It’s all brunch, all the time at The Dutch, Joncarl Lachman and Lee Styer’s new addition to Pennsport. One menu unifies a few salads, sandwiches, and breakfast plates like omelettes, Dutch baby pancakes, and a handful of specials that all seem to sell out. Though the menu is concise, everything on it, from the vanilla-scented waffles to the a creamed chipped beef sauced eggs benedict, is a home run.
The Hungry Pigeon
Scott Schroeder and Pat O’Malley’s effortlessly cool new addition to Queen Village is turning into a much beloved new dinner destination, but it may be at its best early in the day. O’Malley’s staggeringly good selection of breakfast breads and pastries will make choosing between a chocolate croissant, a blueberry-cheese danish, and a slice of molasses-dark gingerbread very difficult. And Schroeder’s breakfast selections, which include a kimchi and poached egg rice porridge, a bacon-studded “Breakfast Salad” and a tender Dutch baby pancake served in its skillet, are very easy to love.
The Hungry Pigeon
The Little Lion
Bring a tiger’s appetite to Old City because brunch at The Little Lion is serious. Short rib hash with wild mushrooms and an IPA cheese sauce; a low country benedict with poached crawfish; and red velvet french toast with cheesecake stuffing and raspberry maple syrup. Though the brunch menu itself is only available on weekends, a few breakfast-friendly dishes from their brunch offerings, including stone-ground grits with cheddar, vinegar mustard, greens, and bacon, are available daily.
The Little Lion
Since opening last year, Tredici has been a popular spot. Now, they’re opening up even earlier in the day on weekends and rounding out their regular menu with a few brunch offerings. Most of the menu is the same as in the evenings but for brunch they’re also adding cardamom sausage and eggs with long hot peppers and toast; avocado toast with poached egg; a seasonal vegetable frittata; and apple-ricotta pancakes with Nutella. Your day drinking just got a little easier and a little classier.
Since Malaysian restaurant Saté Kampar opened on East Passyunk Avenue, locals have been clamoring for them to open during the day. Now, on weekends at least, their wishes have been granted. While sticks of beef, chicken, or goat saté and plates of fragrant Malay dishes like nasi lemak are great anytime of day, one particular draw at Saté Kampar is their menu of traditional tea and coffee beverages. The best seats in the restaurant might be at the center bar, for though the place is BYOB, it’s an amazing to watch as their staff build these beverages—pouring them back and forth from a height—to mix and froth rich black tea with sweetened or evaporated milk.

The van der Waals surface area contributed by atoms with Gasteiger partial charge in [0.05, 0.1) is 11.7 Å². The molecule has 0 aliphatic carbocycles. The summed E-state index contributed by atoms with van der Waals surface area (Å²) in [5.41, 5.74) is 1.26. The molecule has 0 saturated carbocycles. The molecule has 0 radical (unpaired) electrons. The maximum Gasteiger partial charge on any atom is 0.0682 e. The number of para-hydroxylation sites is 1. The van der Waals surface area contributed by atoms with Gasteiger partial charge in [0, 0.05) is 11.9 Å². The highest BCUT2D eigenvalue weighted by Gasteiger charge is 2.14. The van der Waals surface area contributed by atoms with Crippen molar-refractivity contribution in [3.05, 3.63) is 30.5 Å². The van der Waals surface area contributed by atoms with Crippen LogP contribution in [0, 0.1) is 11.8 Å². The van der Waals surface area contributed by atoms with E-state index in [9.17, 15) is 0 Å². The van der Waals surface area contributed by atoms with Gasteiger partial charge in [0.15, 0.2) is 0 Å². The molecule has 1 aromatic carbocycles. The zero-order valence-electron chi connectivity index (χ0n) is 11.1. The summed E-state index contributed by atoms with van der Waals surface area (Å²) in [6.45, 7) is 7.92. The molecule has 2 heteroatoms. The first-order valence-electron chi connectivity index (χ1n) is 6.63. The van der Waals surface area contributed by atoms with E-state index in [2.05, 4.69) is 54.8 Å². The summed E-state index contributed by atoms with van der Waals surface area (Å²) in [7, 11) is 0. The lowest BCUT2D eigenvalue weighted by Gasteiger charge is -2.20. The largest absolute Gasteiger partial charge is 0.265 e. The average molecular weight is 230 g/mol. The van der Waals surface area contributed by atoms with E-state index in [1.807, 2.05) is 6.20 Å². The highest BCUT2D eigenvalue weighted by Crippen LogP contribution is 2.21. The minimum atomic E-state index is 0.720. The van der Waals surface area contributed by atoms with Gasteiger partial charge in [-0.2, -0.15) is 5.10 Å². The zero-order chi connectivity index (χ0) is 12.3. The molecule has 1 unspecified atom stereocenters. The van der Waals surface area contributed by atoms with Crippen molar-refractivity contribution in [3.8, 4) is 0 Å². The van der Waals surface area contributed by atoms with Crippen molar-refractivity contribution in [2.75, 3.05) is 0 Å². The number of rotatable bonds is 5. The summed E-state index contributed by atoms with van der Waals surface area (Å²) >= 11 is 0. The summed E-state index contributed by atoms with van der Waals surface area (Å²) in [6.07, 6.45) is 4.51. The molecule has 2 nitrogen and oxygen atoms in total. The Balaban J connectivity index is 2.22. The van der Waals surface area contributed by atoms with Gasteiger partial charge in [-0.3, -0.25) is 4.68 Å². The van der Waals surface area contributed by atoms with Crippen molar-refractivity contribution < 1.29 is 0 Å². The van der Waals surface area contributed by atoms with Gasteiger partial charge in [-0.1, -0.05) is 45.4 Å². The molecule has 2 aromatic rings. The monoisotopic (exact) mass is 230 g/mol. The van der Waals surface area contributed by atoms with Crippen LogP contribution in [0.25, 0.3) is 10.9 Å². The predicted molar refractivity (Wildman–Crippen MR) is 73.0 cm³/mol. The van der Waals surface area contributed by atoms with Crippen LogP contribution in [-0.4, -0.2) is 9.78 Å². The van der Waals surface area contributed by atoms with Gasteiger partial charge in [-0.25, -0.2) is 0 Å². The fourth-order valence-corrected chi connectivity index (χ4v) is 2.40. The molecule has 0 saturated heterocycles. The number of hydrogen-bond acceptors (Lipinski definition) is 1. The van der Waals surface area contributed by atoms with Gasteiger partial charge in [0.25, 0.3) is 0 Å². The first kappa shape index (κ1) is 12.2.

La Peg at FringeArts
You can take in views of the Benjamin Franklin Bridge while enjoying classic brunch dishes at La Peg at FringeArts. The brunch menu consists of everything from blueberry muffin beignets and French toast to Eggs benedict and fried cheese curds. Drinks from the full bar — bloody mary's, mimosas and more — round out the offerings.
La Peg at FringeArts
Sometimes brunch is a roll out of bed and go endeavor, and other times it requires finesse. If you’re in the mood for the latter—a little midday drinking and beef tartare for brunch—definitely put Urban Farmer on your radar. There’s a platter of seasonal smoked fish, a blue crab omelette, and a duck confit hash with potato spinach and a sunny side up duck egg. With nothing on the brunch menu over $20, brunch is one of the most affordable ways to give Urban Farmer a try. Besides that, you’re not likely to find a better plate of steak and eggs in town.
Clarkville is making dreams come true and serving pizza for breakfast! There’s a dedicated brunch pizza—with potato, bacon, mozzarella, arugula, and hollandaise—and you can also add an egg to any of their regular pies for just a buck. A big omelette for two, a brunch salad, and shakshuka join items from their regular menu to round out midday dining. What with their new outdoor dining and Clark Park’s robust calendar of social events this summer, we imagine that brunch at Clarksville is going to be quite the neighborhood favorite.
Chaat & Chai
South Philly’s colorful Indian restaurant, Chaat & Chai doesn’t have a full-blown brunch menu, but their existing menu of snacks and beverages is perfect for midday munching. The traditional samosa chaat, a samosa served with an array of garnishes warm, cool, crunchy and fresh is a diverse meal all by itself and warming bowls of curry and mango-ginger lassi are natural fits for the first meal of the day. Plus, on weekend mornings, there are typically specials that strike a more definitive “brunch” note. Think egg-potato curry and ginger cardamom waffles with orange jaggery syrup.